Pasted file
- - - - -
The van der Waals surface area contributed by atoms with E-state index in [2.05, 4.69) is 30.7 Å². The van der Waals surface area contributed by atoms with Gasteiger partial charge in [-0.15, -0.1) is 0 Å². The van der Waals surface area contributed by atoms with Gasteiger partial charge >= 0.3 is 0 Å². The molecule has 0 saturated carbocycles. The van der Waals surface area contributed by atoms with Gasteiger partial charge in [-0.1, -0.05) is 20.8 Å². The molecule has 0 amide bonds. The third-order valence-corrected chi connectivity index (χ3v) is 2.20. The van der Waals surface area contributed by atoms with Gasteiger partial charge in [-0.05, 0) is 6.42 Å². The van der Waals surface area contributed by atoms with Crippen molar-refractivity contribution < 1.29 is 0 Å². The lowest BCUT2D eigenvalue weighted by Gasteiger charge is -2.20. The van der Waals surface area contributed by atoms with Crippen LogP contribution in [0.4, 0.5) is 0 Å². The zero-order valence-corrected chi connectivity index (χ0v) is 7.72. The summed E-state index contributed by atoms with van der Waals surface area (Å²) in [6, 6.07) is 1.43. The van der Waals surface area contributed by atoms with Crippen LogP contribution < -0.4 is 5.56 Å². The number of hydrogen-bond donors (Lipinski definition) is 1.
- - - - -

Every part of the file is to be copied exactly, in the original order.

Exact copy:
The van der Waals surface area contributed by atoms with E-state index in [2.05, 4.69) is 30.7 Å². The van der Waals surface area contributed by atoms with Gasteiger partial charge in [-0.15, -0.1) is 0 Å². The van der Waals surface area contributed by atoms with Gasteiger partial charge >= 0.3 is 0 Å². The molecule has 0 saturated carbocycles. The van der Waals surface area contributed by atoms with Gasteiger partial charge in [-0.1, -0.05) is 20.8 Å². The molecule has 0 amide bonds. The third-order valence-corrected chi connectivity index (χ3v) is 2.20. The van der Waals surface area contributed by atoms with Gasteiger partial charge in [-0.05, 0) is 6.42 Å². The van der Waals surface area contributed by atoms with Crippen molar-refractivity contribution < 1.29 is 0 Å². The lowest BCUT2D eigenvalue weighted by Gasteiger charge is -2.20. The van der Waals surface area contributed by atoms with Crippen LogP contribution in [0.4, 0.5) is 0 Å². The zero-order valence-corrected chi connectivity index (χ0v) is 7.72. The summed E-state index contributed by atoms with van der Waals surface area (Å²) in [6, 6.07) is 1.43. The van der Waals surface area contributed by atoms with Crippen LogP contribution < -0.4 is 5.56 Å². The number of hydrogen-bond donors (Lipinski definition) is 1.